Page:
When looking back on 2011, many commentators are reflecting on the crises and turbulence that the travel industry has encountered. Undoubtedly these events have impacted all of us, but in my view, that’s just a normal year in our industry. I would find it more remarkable if we faced a year without crises – that would really force us to revise our targets and forecasts!
Of course this year we have all grappled to comprehend the latest wave of economic crisis. While it seems certain that it will have a ripple effect worldwide, we are still waiting to see if there will be a long-term impact. For Asia Pacific, where I am based, I feel that we are somewhat protected due to our growth patterns and emerging markets, which help to fortify us and support our rapid recovery as a region.
The economic crisis came as something of a shock, but the natural disasters unleashed on Asia Pacific were far more devastating in 2011. From floods in Australia and earthquakes in New Zealand, to the tsunami and nuclear disaster in Japan and the recent floods in Thailand – all these tragic events have an impact on our people and our business. As a company with offices in all these markets, our main priority is always for the welfare of our employees and customers. But of course we also want to minimise disruption to our business as well, which fortunately we have been able to achieve due to our strong regional network and spirited team of people.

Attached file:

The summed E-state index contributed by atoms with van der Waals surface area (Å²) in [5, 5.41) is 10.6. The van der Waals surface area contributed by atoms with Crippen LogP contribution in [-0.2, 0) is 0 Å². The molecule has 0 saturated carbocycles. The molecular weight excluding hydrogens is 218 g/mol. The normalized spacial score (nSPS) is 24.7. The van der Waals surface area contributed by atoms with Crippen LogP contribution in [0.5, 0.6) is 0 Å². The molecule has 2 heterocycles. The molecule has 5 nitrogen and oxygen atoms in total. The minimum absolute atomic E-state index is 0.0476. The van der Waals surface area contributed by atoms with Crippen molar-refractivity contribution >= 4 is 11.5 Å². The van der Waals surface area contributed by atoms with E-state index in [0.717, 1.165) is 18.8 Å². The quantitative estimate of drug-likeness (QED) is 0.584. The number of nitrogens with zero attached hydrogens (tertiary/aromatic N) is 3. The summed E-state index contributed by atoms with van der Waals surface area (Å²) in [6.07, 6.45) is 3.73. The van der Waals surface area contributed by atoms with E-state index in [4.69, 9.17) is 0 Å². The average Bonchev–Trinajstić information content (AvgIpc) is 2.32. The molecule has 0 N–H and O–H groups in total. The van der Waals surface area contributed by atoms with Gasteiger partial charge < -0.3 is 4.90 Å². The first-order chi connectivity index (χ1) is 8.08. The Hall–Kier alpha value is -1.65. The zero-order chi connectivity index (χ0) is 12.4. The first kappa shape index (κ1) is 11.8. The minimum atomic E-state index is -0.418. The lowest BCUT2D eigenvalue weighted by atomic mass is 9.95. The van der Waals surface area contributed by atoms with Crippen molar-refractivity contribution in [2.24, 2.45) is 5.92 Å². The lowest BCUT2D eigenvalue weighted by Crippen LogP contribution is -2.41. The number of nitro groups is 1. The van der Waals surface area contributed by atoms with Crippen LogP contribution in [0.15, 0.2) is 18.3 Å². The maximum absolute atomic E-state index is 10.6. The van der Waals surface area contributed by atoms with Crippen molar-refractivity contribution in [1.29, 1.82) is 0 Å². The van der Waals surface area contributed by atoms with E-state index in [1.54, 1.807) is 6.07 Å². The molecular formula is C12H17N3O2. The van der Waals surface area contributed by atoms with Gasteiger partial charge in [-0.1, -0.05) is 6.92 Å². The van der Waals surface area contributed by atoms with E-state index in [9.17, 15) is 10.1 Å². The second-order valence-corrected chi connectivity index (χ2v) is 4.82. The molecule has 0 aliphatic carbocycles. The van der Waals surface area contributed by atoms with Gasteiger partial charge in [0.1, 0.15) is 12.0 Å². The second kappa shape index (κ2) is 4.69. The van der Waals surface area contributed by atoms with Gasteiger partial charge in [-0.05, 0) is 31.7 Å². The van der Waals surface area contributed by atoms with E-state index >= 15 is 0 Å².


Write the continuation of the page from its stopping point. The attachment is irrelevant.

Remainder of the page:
We can’t always prepare for natural disasters, they are by nature surprising and unpredictable, but we can foresee that changing pace of consumer demands.
I remember some years back when I was presented with my first BlackBerry – it seemed like a whole new world. Today, I think I’m on my fourth or fifth BlackBerry and now I have an iPhone and an iPad as well, and I can’t imagine life without them. As an industry, we have to keep up with the pace of changing technology, to anticipate what type of devices and channels consumers will rely on the most.
Historically, major technology players have hailed from the West – Google, Apple, and Microsoft all originated in the United States. But I believe that the ‘next big thing’ in travel technology will come from the East. You only have to observe the rapidly growing economy, together with technology advancements, to see that Asia has the right recipe for success.
Experts predict that China will become the world’s largest economy before 2030 and India will not be far behind – together they will probably be larger than the United States in my working lifetime. And China is already doing many exciting new things in high-speed rail, engineering and aerospace. I think the rest of the world will soon be surprised by some game-changing ideas and technology coming out of Asia.
I’m excited to see what lies ahead in 2012, especially from my viewpoint sitting in the dynamic Asia Pacific region. I believe that whatever 2012 throws at us and no matter what crises we face, Amadeus and our partners will be agile enough to continue our climb to success. We have the right technology, the right vision and the right people to make sure of it.